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McCoy v. Chicago Heights Election Commission

United States Court of Appeals, Seventh Circuit

January 22, 2018

Robert McCoy, et al., Plaintiffs-Appellants,
v.
Chicago Heights Election Commission, et al., Defendants-Appellees.

          Argued October 30, 2017

         Appeal from the United States District Court for the Northern District of Illinois, Eastern Division. Nos. 87 C 5112 and 88 C 9800 - Robert W. Gettleman, Judge.

          Before Wood, Chief Judge, and Bauer and Easterbrook, Circuit Judges.

          Bauer, Circuit Judge

         Plaintiffs-appellants Robert McCoy and Kevin Perkins ("Appellants") appeal from the district court's order approving as constitutional a reapportioned map of aldermanic districts in the City of Chicago Heights ("the City"). The City redrew the ward boundaries pursuant to a consent decree entered in 2010, after decades of litigation. After an evidentiary hearing, the district court ruled that the City had sufficiently justified the population deviations in its proposed map. We affirm.

         I. BACKGROUND

         This case began in 1987, when a class of African-American plaintiffs filed suits against the City and the Chicago Heights Park District, alleging dilution of voting opportunity and challenging the methods for electing representatives to the City Council and the Park District Board. We will briefly summarize the relevant facts, but the long history of this litigation has been well documented through numerous written opinions. See Harper v. City of Chicago Heights, 223 F.3d 593, 596 (7th Cir. 2000) (summarizing and listing previous decisions).

         Early in the litigation, the election practices at issue were found to violate Section 2 of the Voting Rights Act of 1965, 42 U.S.C. § 1971, et seq. (currently cited as 52 U.S.C. § 10101). That finding set in motion an arduous process of attempting to remedy the violation through the establishment of a consent decree, which included a number of appeals and remands. Appellants split from the other class plaintiffs in 1994, and objected to the entry of the first consent decree. Since that time, they have remained as the main opposition to the proposed remedies for the violation.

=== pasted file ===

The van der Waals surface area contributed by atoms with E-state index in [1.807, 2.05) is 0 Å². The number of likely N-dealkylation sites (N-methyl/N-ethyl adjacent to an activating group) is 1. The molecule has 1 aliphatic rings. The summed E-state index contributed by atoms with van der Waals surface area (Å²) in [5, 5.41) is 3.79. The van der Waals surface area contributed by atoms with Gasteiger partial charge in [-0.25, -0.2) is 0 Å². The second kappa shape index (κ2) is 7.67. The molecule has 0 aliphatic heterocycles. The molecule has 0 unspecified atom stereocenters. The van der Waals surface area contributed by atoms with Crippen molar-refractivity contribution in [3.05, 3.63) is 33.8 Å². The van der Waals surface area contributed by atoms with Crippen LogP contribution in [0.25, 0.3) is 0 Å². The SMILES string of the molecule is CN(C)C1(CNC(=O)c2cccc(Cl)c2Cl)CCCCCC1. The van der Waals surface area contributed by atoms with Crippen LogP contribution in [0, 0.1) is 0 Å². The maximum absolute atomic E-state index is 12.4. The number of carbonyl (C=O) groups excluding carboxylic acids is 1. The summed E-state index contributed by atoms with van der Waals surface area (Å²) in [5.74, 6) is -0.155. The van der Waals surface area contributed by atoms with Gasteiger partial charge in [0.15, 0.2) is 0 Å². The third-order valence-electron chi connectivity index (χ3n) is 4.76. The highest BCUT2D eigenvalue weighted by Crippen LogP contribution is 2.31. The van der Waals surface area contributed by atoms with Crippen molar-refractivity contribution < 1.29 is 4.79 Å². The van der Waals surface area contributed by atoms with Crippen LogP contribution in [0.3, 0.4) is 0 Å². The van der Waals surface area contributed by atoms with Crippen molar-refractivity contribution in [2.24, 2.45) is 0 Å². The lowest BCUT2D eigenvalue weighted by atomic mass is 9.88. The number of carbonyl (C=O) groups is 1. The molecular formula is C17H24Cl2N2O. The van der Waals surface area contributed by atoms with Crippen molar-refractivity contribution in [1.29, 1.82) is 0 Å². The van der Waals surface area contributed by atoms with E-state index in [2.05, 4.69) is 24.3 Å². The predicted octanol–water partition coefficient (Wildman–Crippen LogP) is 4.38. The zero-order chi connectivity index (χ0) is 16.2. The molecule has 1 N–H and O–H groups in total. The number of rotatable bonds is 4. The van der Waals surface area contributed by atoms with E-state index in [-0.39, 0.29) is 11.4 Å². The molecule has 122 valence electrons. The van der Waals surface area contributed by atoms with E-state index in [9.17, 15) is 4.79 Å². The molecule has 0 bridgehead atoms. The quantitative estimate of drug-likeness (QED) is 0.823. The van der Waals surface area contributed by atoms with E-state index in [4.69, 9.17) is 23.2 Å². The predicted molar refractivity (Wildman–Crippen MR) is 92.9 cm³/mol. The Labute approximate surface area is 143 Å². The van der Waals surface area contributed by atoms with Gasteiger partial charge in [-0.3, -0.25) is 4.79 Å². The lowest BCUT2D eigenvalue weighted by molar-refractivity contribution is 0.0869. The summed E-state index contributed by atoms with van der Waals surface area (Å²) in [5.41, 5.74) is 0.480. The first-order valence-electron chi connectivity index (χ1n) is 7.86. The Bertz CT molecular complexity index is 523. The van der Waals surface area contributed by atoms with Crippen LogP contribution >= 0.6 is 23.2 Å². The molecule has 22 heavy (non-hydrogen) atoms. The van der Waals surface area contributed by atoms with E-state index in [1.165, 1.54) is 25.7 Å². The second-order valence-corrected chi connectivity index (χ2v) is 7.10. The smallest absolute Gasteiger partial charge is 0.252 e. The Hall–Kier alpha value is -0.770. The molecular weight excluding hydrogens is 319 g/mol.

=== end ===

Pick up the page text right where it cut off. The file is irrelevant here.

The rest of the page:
In November 2010, the district court entered the most recent consent decree ("the Decree"), which, despite its goal of settling all outstanding disputes, forms the basis for this appeal. The Decree established a seven-ward, single alder-manic form of government, and included a ward map that complied with the applicable constitutional requirements. The Decree also contained a provision requiring the City to reapportion the wards as the population changed.

         After the Decree was entered, the 2010 census results showed that the wards' populations had changed such that the map required reapportionment. Accordingly, the City endeavored to redraw the wards to comply with the Decree. On June 20, 2014, after a public comment process, the City passed an ordinance approving its redrawn ward map. Then, on October 22, 2014, the City filed a motion in the district court seeking approval of its redrawn map as constitutional. Appellants responded, objecting to the City's proposed map and seeking leave to file their own ward map for approval and implementation by the court.

         As an initial matter, the court held that the Decree did not allow for Appellants to propose their own ward map. Instead, it found that the Decree gave the City the exclusive right to reapportion the wards. Therefore, the court only considered the City's proposed map.

         The City's map still contained seven wards, each with an individual population deviation of less than ten percent. However, the overall deviation of the proposed map was 12.65%. Therefore, the court denied without prejudice the City's motion to approve the new map. The court gave the City the option of either submitting justification for the deviation or proposing a new map that would bring the overall deviation under ten percent. The City elected to submit a supplemental brief providing its justifications, and the court held an evidentiary hearing to determine whether those were sufficient to support the overall population deviation.

         Ultimately, the court found that the City had presented sufficient justification and had made a good faith effort to reapportion the map with the smallest population deviations practicable. It found that the City used legitimate and nondiscriminatory objectives in reapportioning the wards, such as maintaining historical and natural boundary lines where possible, and easing voter confusion by redrawing unusual boundaries. For those reasons, the court held that the City had complied with the Decree, and it approved the City's proposed map as constitutional.

         II. ...


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